Wednesday, March 10, 2010

Buffy the Vampire Slayer's 13th Anniversary

Thirteen years ago, I was eleven. That seems odd to type. Thirteen years ago, I was yet to reach actual teenage years. I was a preteen. My favorite shows, if anyone is interested, were Caroline in the City and Suddenly Susan. At least one of those shows were on at the same time a weird show about a teenage vampire slayer premiered. And my father made me miss whichever one that was, because he wanted someone to watch this new weird show about a teenage vampire slayer. That? Is probably a decision he's regretted for the full 13 years that have followed.

I've written a lot about Buffy the Vampire Slayer. I've written a lot about Joss Whedon. I've been profoundly, scarily, affected by both.

Buffy the Vampire Slayer is probably one of the reasons some people in middle school and high school were under the mistaken impression I was a lesbian (note to any other 12-17 year olds out there: if you're going to wear shirts that are black and predominately feature women, even if those women are show-specific, be prepared for questions).

Buffy the Vampire Slayer may have skewed my perception of who and what is cool. For instance: like Joss Whedon? You're cool. Mock Buffy the Vampire Slayer? You're so not.

But Buffy the Vampire Slayer has done a lot more than that. And on this, its anniversary, I'm going to list some of those things out.

BtVS was a show that fully encompassed the geeks inheriting the earth thing. It was a weird show, in that the geeks and the losers seemed to not care that other people thought of them as geeks and losers. Sure, Buffy was bothered by it, from time to time. She had, after all, previously been cool. But Xander? When Rodney Munson beat him up every day for years, he hated Rodney Munson. This was a good thing for me, being that I have odd parents, an odd name, and am both geeky and nerdy. It was validation when I hated the kids who made fun of my name, instead of hating my name. And that was good, at eleven.

BtVS was a show that had tons (and I mean tons) of kick ass women, who were powerful and righteous and strong - and emotional and screwed up and flawed in a myriad of different ways. It was also a show that had a lot of kick ass men who were emotional and screwed up and flawed in a myriad of different ways - and who were also powerful and righteous and strong.

BtVS has probably shaped my philosophical outlook more than any other singular thing. It has done more for how I see the world than Alexander Hamilton, than Thomas Jefferson, than Sartre, than Steinem, than de Beauvoir. And on things as far ranging as friendship, militarism, the role of government, atheism, feminism, ethics, life, and family.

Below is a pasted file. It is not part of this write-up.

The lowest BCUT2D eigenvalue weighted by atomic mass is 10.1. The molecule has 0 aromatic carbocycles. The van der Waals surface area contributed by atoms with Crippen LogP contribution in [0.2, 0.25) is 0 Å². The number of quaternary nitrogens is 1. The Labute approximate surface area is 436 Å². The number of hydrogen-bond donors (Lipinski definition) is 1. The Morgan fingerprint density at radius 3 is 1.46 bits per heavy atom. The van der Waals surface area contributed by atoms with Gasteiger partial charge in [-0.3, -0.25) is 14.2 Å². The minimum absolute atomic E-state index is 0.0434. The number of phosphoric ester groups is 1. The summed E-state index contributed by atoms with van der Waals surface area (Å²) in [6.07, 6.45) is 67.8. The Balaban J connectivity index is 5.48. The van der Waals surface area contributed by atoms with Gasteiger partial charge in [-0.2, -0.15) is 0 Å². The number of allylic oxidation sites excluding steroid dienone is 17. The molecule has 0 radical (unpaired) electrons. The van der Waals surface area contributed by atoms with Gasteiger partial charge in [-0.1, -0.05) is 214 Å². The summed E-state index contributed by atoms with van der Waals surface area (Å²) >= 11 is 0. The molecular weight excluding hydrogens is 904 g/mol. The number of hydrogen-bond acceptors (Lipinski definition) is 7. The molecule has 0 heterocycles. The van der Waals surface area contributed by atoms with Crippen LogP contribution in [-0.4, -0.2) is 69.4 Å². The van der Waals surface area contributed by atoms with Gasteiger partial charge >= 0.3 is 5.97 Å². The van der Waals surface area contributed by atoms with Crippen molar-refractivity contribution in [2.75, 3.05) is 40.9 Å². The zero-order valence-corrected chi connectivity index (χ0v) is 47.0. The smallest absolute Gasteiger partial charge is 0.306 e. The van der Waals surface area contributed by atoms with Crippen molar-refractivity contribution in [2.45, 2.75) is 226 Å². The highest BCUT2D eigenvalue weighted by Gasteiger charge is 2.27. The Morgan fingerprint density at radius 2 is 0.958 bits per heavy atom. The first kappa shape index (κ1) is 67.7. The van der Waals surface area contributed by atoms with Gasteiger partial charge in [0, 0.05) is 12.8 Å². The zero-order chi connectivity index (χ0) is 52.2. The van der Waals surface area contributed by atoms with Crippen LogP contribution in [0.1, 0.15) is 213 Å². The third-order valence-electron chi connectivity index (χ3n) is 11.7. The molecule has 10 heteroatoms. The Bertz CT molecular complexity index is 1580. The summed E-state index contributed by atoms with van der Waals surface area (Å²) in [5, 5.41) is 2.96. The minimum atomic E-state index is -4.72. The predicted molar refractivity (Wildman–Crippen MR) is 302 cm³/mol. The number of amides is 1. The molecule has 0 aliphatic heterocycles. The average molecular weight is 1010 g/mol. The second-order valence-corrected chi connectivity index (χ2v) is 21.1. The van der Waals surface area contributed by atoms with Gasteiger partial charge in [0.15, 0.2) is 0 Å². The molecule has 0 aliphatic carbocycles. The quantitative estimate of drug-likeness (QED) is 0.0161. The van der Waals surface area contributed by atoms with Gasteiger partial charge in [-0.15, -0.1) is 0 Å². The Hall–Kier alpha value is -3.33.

When I want to reference why I feel a certain way, I may break out a BtVS quote. I may - in fact - point to a certain scene. Which leave those around me who have not seen the show or who are not totes obsessed more than a little confused. And I'm okay with that.

Thirteen years on, I'll still cry when I see Becoming Pt 2. Thirteen years on, I'm still in awe of what the show is. Thirteen years on, I'll still spend a day watching season 1, and loving it.

And while it is a little pathetic to pull myself out of my blogging rut by writing about this particular topic, it is also a testament to the show that I still care this much about all of these characters, thirteen years down the road.

So, happy anniversary, Buffy the Vampire Slayer. I'll write about you again - next year.


MediaMaven said...

It's great that you still have such affection for your teenage show. I rewatched some eps of one of mine recently, and it didn't hold up to me--at least in one way--and there was a part of me that was awed by the fact that I spent so much time and energy on it back in the day. Oh, teenagers. That was my dominant reaction.

I've grown beyond my show; you haven't. You still love it and appreciate it even more. For me, it's a fond memory, a curious remnant of another, geekier, life.

Connie, Orlando said...

Thirteen years ago, I was 47, no doubt older than your parents. I've gotten over the guilt of being a middle aged woman obsessed about a show peopled by kids in high school. It was so much more than that. Without a doubt, the best show ever on TV, and I have many, many years to compare it to. Nothing better before it, and nothing better since it's demise. Keep writing about it - I'll keep reading it! Thanks.